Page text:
Here's a retro hand-held gaming console I built with my son. It uses an Arduino micro-controller, a small LCD screen, push-buttons, a 3D printed case and home-grown "PC" board. It's really pretty easy to solder and put together. My son & I wrote two games and a drawing program for it. See the video for a quick demo. Enjoy!
Here's the parts list for the magpi itself:
In addition you will need the following tools:
Soldering iron, flush cutters for trimming wires after soldering, wire-strippers, needle-nose pliers to bend wires into place, hot-glue gun.
You will also need an FTDI adaptor to program the Arduino Pro Micro. I use this one from Sparkfun: https://www.sparkfun.com/products/9873
The case and PCB were printed on a PrintrBot Jr (v2) at .3mm layer height. The PCB and top case don't have any support material so they are pretty easy to print. The case bottom has a bunch of support which needs to be cleaned out. Message me if you are having trouble printing something, and I will get my son to help you. He's a pro.
Please note that if you are using Slic3r 1.0.0RC2 it might create support material too close to the upright walls of the case. We had to go back to an earlier version of Slic3r for it to work. You might be able to use skeinforge.
If you don't have a 3D printer, check the "3D print my thing" subreddit and someone will probably be able to print this for you much more cheaply that the big commercial 3D printing services. You can also try makexyz.com.
This project was and experiment for me in making a 3D printed mounting board for the various parts instead of having to have a standard PC board with the etching done. It felt like there were few enough connections that it would be pretty easy to solder with just plain wire as long as there was a decent support layout. The important thing was to get all the buttons in a fixed place so they wouldn't move around as you use the magpi. Because printing small bore holes is tricky (i.e. not precise) with our Printrbot Jr. V2, what I did was leave the very bottom layer of the print solid and then drill holes through it with a 1/16" drill bit (see photo). After you drill the holes insert a buttons an make sure the seat well.
Clean out the support material in the top case. Start by passing a utility knife around the perimeter to clear the support material from the edges. Use needle nose pliers to pry up the support material. Be careful when pulling out the support material not to snap off the button backing supports. You may need to use a flat-head screwdriver to scrape off the last bits of the support material. This is most important in the areas where the battery, charger, and Arduino go so they fit. (See photos).
The top and bottom case are designed to snap together. It's a tight fit, so you may need to use a utility knife to trim the parts a bit so they fit. It's also a good idea to fit the LCD over the printed pins that go into the holes on the LCD circuit board to make sure they fit properly. You may have to trim them just a bit too.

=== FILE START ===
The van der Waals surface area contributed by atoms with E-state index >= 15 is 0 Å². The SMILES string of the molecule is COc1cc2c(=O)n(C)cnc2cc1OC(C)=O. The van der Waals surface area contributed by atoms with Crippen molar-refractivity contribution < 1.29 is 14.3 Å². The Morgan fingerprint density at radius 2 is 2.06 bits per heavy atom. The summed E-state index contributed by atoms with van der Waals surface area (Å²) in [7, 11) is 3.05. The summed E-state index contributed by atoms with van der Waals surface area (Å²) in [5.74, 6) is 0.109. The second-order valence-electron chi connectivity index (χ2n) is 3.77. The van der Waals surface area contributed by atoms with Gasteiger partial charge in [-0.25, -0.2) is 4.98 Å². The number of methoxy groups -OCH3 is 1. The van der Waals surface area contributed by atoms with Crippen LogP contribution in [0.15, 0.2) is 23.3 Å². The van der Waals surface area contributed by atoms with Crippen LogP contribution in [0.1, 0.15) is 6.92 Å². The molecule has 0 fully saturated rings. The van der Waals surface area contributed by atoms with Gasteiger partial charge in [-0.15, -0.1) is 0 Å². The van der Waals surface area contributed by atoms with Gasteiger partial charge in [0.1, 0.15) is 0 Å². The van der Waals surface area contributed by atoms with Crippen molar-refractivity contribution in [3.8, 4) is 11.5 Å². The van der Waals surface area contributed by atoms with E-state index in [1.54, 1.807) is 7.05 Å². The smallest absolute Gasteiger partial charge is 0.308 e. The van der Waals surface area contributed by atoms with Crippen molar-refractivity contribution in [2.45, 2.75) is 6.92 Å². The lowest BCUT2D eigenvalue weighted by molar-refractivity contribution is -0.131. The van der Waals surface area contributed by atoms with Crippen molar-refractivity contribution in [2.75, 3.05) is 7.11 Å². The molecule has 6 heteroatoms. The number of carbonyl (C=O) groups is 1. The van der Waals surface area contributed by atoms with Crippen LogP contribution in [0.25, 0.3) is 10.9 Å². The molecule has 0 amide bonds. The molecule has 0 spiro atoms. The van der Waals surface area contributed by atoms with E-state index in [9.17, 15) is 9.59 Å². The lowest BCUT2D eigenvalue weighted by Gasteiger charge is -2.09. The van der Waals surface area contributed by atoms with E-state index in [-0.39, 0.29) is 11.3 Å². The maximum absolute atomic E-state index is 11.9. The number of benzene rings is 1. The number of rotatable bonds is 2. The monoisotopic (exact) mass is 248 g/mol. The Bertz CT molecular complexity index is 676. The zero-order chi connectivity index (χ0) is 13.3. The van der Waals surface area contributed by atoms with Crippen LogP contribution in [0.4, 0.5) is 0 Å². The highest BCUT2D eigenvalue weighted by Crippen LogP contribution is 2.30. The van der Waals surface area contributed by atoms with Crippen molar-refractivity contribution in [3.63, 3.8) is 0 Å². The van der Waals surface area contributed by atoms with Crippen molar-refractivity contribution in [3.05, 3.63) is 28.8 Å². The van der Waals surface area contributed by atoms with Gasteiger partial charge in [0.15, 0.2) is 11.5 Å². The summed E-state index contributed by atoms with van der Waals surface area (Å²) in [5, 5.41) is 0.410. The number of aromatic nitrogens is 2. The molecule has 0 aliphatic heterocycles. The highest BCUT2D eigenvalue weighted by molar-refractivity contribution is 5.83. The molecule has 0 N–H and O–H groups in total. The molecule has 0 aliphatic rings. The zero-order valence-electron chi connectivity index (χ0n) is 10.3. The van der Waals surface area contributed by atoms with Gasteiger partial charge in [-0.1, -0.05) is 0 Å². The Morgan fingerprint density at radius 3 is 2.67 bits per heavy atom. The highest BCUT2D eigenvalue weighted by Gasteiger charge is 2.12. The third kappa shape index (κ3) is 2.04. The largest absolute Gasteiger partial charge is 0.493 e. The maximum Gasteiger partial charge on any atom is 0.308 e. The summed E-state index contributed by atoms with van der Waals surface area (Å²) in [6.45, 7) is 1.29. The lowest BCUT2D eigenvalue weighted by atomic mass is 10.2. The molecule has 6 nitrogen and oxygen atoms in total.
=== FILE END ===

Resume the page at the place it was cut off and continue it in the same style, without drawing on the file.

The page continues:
Here is the wiring diagram for all the electronics. In the subsequent steps I've described how put it all together so you probably don't even need the diagram because you should be able just to follow the instructions and look at the photos. In designing this I tried to choose pins to make the wiring as easy as possible, but of course other pin-choices are possible, you'll just have to modify the pin mappings in the magpi software.
I've assembled two different magpi's and my son has assembled a third, and we've done it differently each time, so feel free to assemble things in what ever order makes most sense to you. For example it might work better to solder all the wires to the Arduino first and then solder them to the buttons and LCD. Feedback appreciated!
We need to figure out where the Arduino will sit in relation to the LCD so we can bend and cut the wires to the right size. This is a little tricky but not too bad.
At this point, if everything has been correctly soldered, you should actually be able to boot the magpi!
Attach the FTDI adapter and upload the code from the Arduino IDE. You can download the code from github at: https://github.com/zippy/magpi
Follow the instructions in the readme to download and install the dependencies.
When you attach the FTDI adapter, the back-light on the LCD should turn on right away. Once you have uploaded the code, the magpi should reboot and show the splash screen and then go to the game selection menu (see photo). Test the buttons to make sure they all work as they should. If you soldered a button to the wrong pin, it might be easier to change it in software than re-solder.
Now all you have to do is carefully bend the wires over and snap everything together snugly and you should be able to switch it on and play!
Once you have your magpi running, please write some games for it and send them our way. We'll add them to the github repo for everyone to see.